The Government launched a public consultation on plans to extend licensing hours on the evenings of Friday 18 and Saturday 19 May 2018 until 1am the following morning, to give everyone the chance to “celebrate the occasion” of the marriage of Prince Harry and Meghan Markle.
The Home Office received a total of 183 responses to the online consultation and three quarters (137 respondents or 75%) agreed the order should apply to the sale of alcohol for consumption on site.
More than two thirds (129 respondents or 70%) of those surveyed were in favour of the order extending licensing hours to 1am on the Saturday and 66% (120 respondents) were in favour of extending hours to 1am on the Sunday.
Licensing hours orders have previously been made for occasions of national significance, including the Queen’s 90th birthday, the wedding of Prince William and Kate Middleton in 2011, and the football World Cup in 2014.
Exceptional national significance
The Government response document to the consultation said: “The royal wedding is an occasion of exceptional national significance. Many people will wish to come together to enjoy celebrating this occasion in pubs and bars, as demonstrated by the support for the proposal to extend licensing hours from the majority of those who responded to the consultation.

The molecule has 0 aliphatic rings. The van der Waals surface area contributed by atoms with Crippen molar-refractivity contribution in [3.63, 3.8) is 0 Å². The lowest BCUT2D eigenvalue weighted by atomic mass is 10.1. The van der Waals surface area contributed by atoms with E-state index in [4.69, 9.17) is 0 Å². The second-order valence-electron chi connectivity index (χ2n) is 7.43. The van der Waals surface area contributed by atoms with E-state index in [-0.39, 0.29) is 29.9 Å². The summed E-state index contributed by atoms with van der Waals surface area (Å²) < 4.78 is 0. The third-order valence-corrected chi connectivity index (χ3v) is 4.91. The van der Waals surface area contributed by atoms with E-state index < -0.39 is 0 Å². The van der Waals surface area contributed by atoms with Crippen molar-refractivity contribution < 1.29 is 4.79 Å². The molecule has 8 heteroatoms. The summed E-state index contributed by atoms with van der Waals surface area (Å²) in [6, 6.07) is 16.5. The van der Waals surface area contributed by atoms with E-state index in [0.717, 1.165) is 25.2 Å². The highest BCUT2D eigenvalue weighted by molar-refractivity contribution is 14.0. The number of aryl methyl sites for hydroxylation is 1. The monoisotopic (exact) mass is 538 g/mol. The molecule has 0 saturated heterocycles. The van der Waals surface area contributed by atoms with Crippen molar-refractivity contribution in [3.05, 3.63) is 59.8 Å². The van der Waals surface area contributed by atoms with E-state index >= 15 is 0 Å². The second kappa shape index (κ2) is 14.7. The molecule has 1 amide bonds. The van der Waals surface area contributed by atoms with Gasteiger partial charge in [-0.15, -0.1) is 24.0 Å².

“There are benefits to business from an increase in the sale of alcohol and late-night refreshment during the weekend of the royal wedding.
“Each temporary event notice (TEN) carries a fee of £21 and licensed premises wishing to extend their licensed hours for the royal wedding would benefit from not having to pay this fee, nor having to spend time completing a TEN.
“The Government has estimated this will save businesses between £300,000 and £500,000.”
UKHospitality chief executive Kate Nicholls said: “Pubs are often the focal point for community celebrations and some people may want to celebrate the wedding in their local, as they have done for the Queen’s jubilee or previous royal weddings."
She added: “A relaxation of licensing hours on the day of the wedding is a sensible step, giving customers the option to enjoy the wedding in the communal atmosphere of a pub, should they choose to and providing a welcome boost to the UK’s pubs, restaurants, hotels and bars.”
British Beer & Pub Association (BBPA) chief executive Brigid Simmonds lauded the decision and said it would allow drinkers to celebrate and boost the pub trade.
She said: “We are delighted with the Government’s decision to heed the BBPA’s call to extend licensing hours in the on-trade for the royal wedding.
“More than two thirds of respondents to the Home Office consultation were in favour of the order extending hours for the royal wedding weekend, so this will be a popular decision.
“Extending licensing hours in the on-trade will allow the nation to celebrate and raise a glass to Prince Harry and Meghan Markle in a responsible manner, while giving a timely boost to the great British beer and pub sector.”